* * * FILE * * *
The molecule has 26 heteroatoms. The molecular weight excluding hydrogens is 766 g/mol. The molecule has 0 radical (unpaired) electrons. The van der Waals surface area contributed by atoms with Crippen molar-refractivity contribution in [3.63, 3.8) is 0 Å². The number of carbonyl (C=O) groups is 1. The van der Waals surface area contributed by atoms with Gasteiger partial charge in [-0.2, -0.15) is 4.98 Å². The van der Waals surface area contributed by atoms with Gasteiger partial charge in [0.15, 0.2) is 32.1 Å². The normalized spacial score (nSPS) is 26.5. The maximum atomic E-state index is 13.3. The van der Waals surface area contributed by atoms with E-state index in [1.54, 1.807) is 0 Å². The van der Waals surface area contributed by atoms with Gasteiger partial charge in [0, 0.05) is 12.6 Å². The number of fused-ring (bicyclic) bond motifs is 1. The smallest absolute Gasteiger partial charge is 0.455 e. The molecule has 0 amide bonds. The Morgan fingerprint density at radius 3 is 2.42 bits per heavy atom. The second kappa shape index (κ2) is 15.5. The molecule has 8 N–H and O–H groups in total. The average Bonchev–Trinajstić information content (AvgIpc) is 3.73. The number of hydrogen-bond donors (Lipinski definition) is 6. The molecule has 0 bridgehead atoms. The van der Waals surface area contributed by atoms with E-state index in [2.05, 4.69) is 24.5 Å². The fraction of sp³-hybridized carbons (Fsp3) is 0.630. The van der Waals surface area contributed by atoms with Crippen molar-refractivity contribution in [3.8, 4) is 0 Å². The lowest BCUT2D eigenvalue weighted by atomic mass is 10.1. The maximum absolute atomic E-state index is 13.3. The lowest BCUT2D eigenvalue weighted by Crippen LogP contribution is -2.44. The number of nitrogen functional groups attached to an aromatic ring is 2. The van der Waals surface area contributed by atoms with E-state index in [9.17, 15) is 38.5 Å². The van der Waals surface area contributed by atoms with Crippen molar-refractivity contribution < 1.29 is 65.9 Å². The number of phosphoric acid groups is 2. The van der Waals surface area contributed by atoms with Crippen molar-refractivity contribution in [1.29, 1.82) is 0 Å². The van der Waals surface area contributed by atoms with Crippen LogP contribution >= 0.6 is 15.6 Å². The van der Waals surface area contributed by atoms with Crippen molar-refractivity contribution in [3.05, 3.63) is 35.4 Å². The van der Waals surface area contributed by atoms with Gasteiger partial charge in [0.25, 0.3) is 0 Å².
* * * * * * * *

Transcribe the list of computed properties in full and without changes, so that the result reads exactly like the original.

The molecule has 26 heteroatoms. The molecular weight excluding hydrogens is 766 g/mol. The molecule has 0 radical (unpaired) electrons. The van der Waals surface area contributed by atoms with Crippen molar-refractivity contribution in [3.63, 3.8) is 0 Å². The number of carbonyl (C=O) groups is 1. The van der Waals surface area contributed by atoms with Gasteiger partial charge in [-0.2, -0.15) is 4.98 Å². The van der Waals surface area contributed by atoms with Gasteiger partial charge in [0.15, 0.2) is 32.1 Å². The normalized spacial score (nSPS) is 26.5. The maximum atomic E-state index is 13.3. The van der Waals surface area contributed by atoms with E-state index in [1.54, 1.807) is 0 Å². The van der Waals surface area contributed by atoms with Gasteiger partial charge in [0, 0.05) is 12.6 Å². The number of fused-ring (bicyclic) bond motifs is 1. The smallest absolute Gasteiger partial charge is 0.455 e. The molecule has 0 amide bonds. The Morgan fingerprint density at radius 3 is 2.42 bits per heavy atom. The second kappa shape index (κ2) is 15.5. The molecule has 8 N–H and O–H groups in total. The average Bonchev–Trinajstić information content (AvgIpc) is 3.73. The number of hydrogen-bond donors (Lipinski definition) is 6. The molecule has 0 bridgehead atoms. The van der Waals surface area contributed by atoms with E-state index in [2.05, 4.69) is 24.5 Å². The fraction of sp³-hybridized carbons (Fsp3) is 0.630. The van der Waals surface area contributed by atoms with Crippen molar-refractivity contribution in [3.8, 4) is 0 Å². The lowest BCUT2D eigenvalue weighted by atomic mass is 10.1. The maximum absolute atomic E-state index is 13.3. The lowest BCUT2D eigenvalue weighted by Crippen LogP contribution is -2.44. The number of nitrogen functional groups attached to an aromatic ring is 2. The van der Waals surface area contributed by atoms with E-state index in [9.17, 15) is 38.5 Å². The van der Waals surface area contributed by atoms with Crippen molar-refractivity contribution < 1.29 is 65.9 Å². The number of phosphoric acid groups is 2. The van der Waals surface area contributed by atoms with Crippen molar-refractivity contribution in [1.29, 1.82) is 0 Å². The van der Waals surface area contributed by atoms with Crippen LogP contribution >= 0.6 is 15.6 Å². The van der Waals surface area contributed by atoms with Crippen molar-refractivity contribution in [3.05, 3.63) is 35.4 Å². The van der Waals surface area contributed by atoms with Gasteiger partial charge in [0.25, 0.3) is 0 Å².